A prerequisite for successful digital transformation is an accurate digital representation of the physical facility, what is now generally referred to as the Digital Twin.

Once the digital twin is available is can be accessed through a web browser, providing access anywhere, anytime on any device with no software installation or plug-ins needed.

Synchronizing the digital twin with other systems in the operations IT landscape such as maintenance systems, inspections systems, reliability systems and others ensures cross-application consistency and enables the seamless navigation between systems.

Once a digital twin is built it must be sustained to reflect facility modifications and a comprehensive management of change process with concurrent engineering is required to control multiple simultaneous changes and demonstrate compliancet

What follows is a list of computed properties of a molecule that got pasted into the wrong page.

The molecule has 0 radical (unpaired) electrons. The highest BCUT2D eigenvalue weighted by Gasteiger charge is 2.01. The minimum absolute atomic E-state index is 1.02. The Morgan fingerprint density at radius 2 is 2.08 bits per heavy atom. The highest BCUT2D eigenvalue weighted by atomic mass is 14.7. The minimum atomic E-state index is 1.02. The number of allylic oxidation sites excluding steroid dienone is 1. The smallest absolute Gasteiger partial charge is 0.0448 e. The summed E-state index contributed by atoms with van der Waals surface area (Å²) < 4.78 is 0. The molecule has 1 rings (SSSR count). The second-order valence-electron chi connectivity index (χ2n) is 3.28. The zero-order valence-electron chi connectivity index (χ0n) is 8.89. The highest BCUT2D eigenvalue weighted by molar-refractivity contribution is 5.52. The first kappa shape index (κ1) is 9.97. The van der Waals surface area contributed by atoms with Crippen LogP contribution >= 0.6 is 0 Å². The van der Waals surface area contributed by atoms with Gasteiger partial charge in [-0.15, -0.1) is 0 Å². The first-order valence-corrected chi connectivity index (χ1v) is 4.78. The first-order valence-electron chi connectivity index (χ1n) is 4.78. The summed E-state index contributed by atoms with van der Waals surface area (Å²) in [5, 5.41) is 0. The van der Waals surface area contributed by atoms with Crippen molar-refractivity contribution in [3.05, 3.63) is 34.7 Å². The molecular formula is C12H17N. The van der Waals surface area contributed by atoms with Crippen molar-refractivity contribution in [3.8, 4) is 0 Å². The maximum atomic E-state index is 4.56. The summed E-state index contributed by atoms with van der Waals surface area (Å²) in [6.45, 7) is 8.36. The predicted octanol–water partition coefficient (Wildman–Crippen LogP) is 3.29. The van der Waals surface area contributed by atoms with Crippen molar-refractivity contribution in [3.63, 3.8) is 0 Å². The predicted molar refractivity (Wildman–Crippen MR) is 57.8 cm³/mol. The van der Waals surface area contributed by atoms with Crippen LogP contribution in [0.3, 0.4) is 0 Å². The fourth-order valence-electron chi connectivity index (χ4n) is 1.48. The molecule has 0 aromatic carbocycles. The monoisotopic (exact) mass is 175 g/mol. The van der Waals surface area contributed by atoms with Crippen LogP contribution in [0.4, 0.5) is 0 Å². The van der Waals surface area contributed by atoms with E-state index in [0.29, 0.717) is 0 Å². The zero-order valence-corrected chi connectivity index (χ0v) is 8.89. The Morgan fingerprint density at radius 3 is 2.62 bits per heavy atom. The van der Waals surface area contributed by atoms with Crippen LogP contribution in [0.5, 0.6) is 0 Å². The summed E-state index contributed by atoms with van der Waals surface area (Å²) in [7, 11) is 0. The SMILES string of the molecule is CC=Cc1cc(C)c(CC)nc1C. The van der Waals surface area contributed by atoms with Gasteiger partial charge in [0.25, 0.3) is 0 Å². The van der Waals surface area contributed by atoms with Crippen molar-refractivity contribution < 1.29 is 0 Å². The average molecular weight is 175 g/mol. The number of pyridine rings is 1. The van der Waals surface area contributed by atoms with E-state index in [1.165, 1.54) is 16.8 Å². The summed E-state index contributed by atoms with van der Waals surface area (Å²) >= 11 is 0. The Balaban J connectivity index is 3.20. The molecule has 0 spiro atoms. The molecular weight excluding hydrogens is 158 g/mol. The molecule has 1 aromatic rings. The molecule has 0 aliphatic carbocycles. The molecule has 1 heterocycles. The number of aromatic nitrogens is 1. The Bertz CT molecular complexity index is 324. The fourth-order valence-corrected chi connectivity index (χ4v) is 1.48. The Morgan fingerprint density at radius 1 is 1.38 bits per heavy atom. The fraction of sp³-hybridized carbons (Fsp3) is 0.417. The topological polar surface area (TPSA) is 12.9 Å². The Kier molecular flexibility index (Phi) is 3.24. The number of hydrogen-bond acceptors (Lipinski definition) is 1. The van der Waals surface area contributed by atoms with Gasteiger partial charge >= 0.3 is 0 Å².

Building a Connected Worker strategy
Digital transformation is about collecting data and applying insights at every part of your business. Analysis and insights are not purely for defining corporate strategy – they need to be applied on the plant floor too.

If you can get information into the hands of your front-line employees, you empower them to make better, safer decisions. But there are some significant barriers to overcome.

First, where is your data stored? The digital twin is a prime source, but other data may be required from ERP, operational management or other systems. The longer workers spend looking for information, the less time they have for their core duties.

The second issue is how you provide access to information. For maximum efficiency, they need access to data wherever they are. This allows connected workers to act quickly – without leaving the plant floor.